Liz and Jamie risk sailing at night, and are rewarded with a magical experience in tropical waters after dark
Our intention was to get some kip before setting off the next day to the halfway anchorage at Ko Phetra, roughly 30 miles due south. From there we would head over to Koh Tarutao the following day, where we would spend another night before making our way to the boatyard at Chebilang. But, as has been said on many occasions in the yachting world, a sailor’s plans are set in jelly. After a fish supper, a new one was forming in my mind.
“What about leaving now, and sailing through the night directly to Tarutao?” I said.
Jamie mopped up the last of his bream.
“It’s a calm night, and the moon is full, so it would be easy going, and save us a day,” I added.
With the tripper boats safely tucked up for the night, Thailand’s fishing fleet usually sets off at dusk. Depending on the time of month and year, they might be after squid, shrimp or anything unwise enough to swim into their nets.
The fishermen use any colourful lights they can find going cheap in the market to illuminate their boats, the configurations of which you won’t find in the COLREGS (International Regulations for Preventing Collisions at Sea).
The responsibility is on the shoulders of the visiting yachtie to work out if a net is being trailed and in which direction it might be moving. And, with experience, to work out what something like an array of brilliant green lights might mean – a squid fishing boat at anchor.
Another problem with sailing at night is the likelihood of hitting something: a floating plank of wood might skewer your hull; fishing nets and fish-trap floats can get stuck in the prop, snarling up the engine; it has even been known for yachts to hit the odd vessel.
Some of the smaller boats – usually long-tails – use no lights at all, only switching them on as you are almost on top of them. They are easy to avoid if you know what to look for and are under engine power. If your boat is under sail, manoeuvres take much longer and can lead to moments of terror for an unsuspecting crew.
“It’s a clear sky with a full moon, so there will be fewer boats about,” said Jamie, recalling how the full moon tends to mean less fishing in these parts.
“And we’ll have good visibility.”
That settled it. After a couple of black coffees we released SY Esper from her mooring line and left Ko Rok, using the GPS track we had arrived on to navigate safe passage through the reef. The sea was flat and the sky clear as we began to motor south. There were a few white flashes on the horizon, typical of the rumbling squalls at this time of year.
Sometimes, if you have enough time to work out their size, trajectory and speed, it is possible to dodge storms. On this occasion we tracked them with a new radar system, but two years ago, during our trip from the Maldives to Malaysia across a storm-ridden Indian Ocean, it had been impossible to avoid them. There were so many that we had learned to embrace and make use of the powerful wind they brought with them to boost our speed.
You just have to hope you don’t get struck by lightning, because if you do the boat’s electrics and electronics – including all instruments like radar, GPS, chart plotter etc – will be taken out. To this day, sailors will lock in the oven all phones, tablets, PCs, cameras, VHF hand-helds and other portable devices when lightening approaches. The oven acts as a ‘Faraday Cage’ (full metal box) allowing the current to flow round the outside without damaging its contents.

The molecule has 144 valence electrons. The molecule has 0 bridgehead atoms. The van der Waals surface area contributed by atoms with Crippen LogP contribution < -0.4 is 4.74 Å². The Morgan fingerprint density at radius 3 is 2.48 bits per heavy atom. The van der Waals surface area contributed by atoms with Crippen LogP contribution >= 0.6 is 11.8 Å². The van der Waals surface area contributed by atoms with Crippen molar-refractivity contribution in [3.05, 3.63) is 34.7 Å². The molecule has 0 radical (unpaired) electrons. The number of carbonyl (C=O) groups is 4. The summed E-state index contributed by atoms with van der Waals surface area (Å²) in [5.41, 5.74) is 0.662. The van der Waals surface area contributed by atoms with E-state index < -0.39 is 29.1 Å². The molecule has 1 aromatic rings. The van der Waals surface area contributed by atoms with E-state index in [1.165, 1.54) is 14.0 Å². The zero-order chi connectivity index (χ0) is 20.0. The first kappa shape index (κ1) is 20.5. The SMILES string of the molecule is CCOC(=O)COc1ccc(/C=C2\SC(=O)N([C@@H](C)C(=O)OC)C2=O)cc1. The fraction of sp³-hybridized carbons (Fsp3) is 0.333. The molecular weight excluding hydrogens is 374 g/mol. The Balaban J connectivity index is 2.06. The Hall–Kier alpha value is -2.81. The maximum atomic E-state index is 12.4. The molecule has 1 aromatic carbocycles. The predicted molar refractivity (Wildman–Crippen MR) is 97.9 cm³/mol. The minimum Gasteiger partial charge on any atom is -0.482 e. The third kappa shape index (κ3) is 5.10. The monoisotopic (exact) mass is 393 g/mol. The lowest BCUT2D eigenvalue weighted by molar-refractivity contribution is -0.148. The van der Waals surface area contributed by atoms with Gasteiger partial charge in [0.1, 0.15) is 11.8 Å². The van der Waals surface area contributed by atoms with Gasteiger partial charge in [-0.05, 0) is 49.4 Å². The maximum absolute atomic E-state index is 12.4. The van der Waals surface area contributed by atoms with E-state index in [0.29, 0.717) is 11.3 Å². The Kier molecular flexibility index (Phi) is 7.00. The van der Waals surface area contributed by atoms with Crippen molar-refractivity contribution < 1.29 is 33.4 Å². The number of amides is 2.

Despite the radar, we ran through a few storms on our way south, but they only lasted for a couple of hours and were followed by piercing moonlight. After an atmospheric voyage past floating villages of fishermen rafted up in their long tails, the rocky Bulon islands appeared on the horizon.
At sunrise, we made our final run down the east side of Koh Tarutao, crossing a commuter belt of now speeding long-tails on their way to work on the mainland. They waved as they buzzed us, and I called out “Sawadee kha”!
Tarutao is Thailand’s first national marine park, and is still largely untouched because tourists seldom reach this remote southern area. Once a penal colony, undesirables were cast away and left to form their own ungoverned community. With the island’s unforgiving tropical rainforest, strong tidal currents and fierce salt-water crocodiles, escape was impossible.
Nowadays, the only residents are a few rangers who take shifts at the stations on land, and a community of Chao Ley (sea gypsies) who live on the water. Many of the subspecies of wildlife are peculiar to the island, and a tiny population of shy, critically-endangered crocs are still rumoured to inhabit its swamps.
We longed to go ashore and explore, but since we were only there for a day, and were tired from the long passage south, we let the tropical dawn chorus sing us to sleep. We vowed to come back and spend some significant time there.
Despite Millie (our cat) looking startled at every noise, we saw no sign of saltwater crocodiles.
Writer Liz Cleere and photographer Jamie Furlong are travellers first, sailors second. Their blog, Followtheboat, is a travelogue about two people and their cat Millie sailing around the world in a non-specific zig-zag. They also publish video diary updates on Patreon and YouTube every week.
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